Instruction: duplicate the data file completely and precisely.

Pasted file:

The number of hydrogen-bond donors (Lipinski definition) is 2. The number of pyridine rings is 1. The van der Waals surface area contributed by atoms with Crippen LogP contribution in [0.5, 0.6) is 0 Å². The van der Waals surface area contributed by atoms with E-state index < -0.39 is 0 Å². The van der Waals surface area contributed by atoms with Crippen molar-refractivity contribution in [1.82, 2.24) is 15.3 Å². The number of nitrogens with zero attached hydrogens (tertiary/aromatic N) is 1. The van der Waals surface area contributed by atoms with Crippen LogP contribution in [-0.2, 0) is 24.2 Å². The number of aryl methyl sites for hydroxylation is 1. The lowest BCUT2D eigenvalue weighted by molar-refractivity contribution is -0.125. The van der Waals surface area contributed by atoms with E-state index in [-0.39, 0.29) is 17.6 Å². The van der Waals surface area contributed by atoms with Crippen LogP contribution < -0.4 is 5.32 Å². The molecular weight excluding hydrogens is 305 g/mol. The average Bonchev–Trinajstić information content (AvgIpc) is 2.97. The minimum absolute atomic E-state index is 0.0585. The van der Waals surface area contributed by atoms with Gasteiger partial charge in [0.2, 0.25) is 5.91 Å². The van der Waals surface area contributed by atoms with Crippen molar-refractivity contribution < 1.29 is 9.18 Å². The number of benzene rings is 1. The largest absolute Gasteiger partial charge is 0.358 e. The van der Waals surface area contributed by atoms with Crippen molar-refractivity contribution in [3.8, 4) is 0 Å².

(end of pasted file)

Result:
The number of hydrogen-bond donors (Lipinski definition) is 2. The number of pyridine rings is 1. The van der Waals surface area contributed by atoms with Crippen LogP contribution in [0.5, 0.6) is 0 Å². The van der Waals surface area contributed by atoms with E-state index < -0.39 is 0 Å². The van der Waals surface area contributed by atoms with Crippen molar-refractivity contribution in [1.82, 2.24) is 15.3 Å². The number of nitrogens with zero attached hydrogens (tertiary/aromatic N) is 1. The van der Waals surface area contributed by atoms with Crippen LogP contribution in [-0.2, 0) is 24.2 Å². The number of aryl methyl sites for hydroxylation is 1. The lowest BCUT2D eigenvalue weighted by molar-refractivity contribution is -0.125. The van der Waals surface area contributed by atoms with E-state index in [-0.39, 0.29) is 17.6 Å². The van der Waals surface area contributed by atoms with Crippen LogP contribution < -0.4 is 5.32 Å². The molecular weight excluding hydrogens is 305 g/mol. The average Bonchev–Trinajstić information content (AvgIpc) is 2.97. The minimum absolute atomic E-state index is 0.0585. The van der Waals surface area contributed by atoms with Gasteiger partial charge in [0.2, 0.25) is 5.91 Å². The van der Waals surface area contributed by atoms with Crippen molar-refractivity contribution < 1.29 is 9.18 Å². The number of benzene rings is 1. The largest absolute Gasteiger partial charge is 0.358 e. The van der Waals surface area contributed by atoms with Crippen molar-refractivity contribution in [3.8, 4) is 0 Å².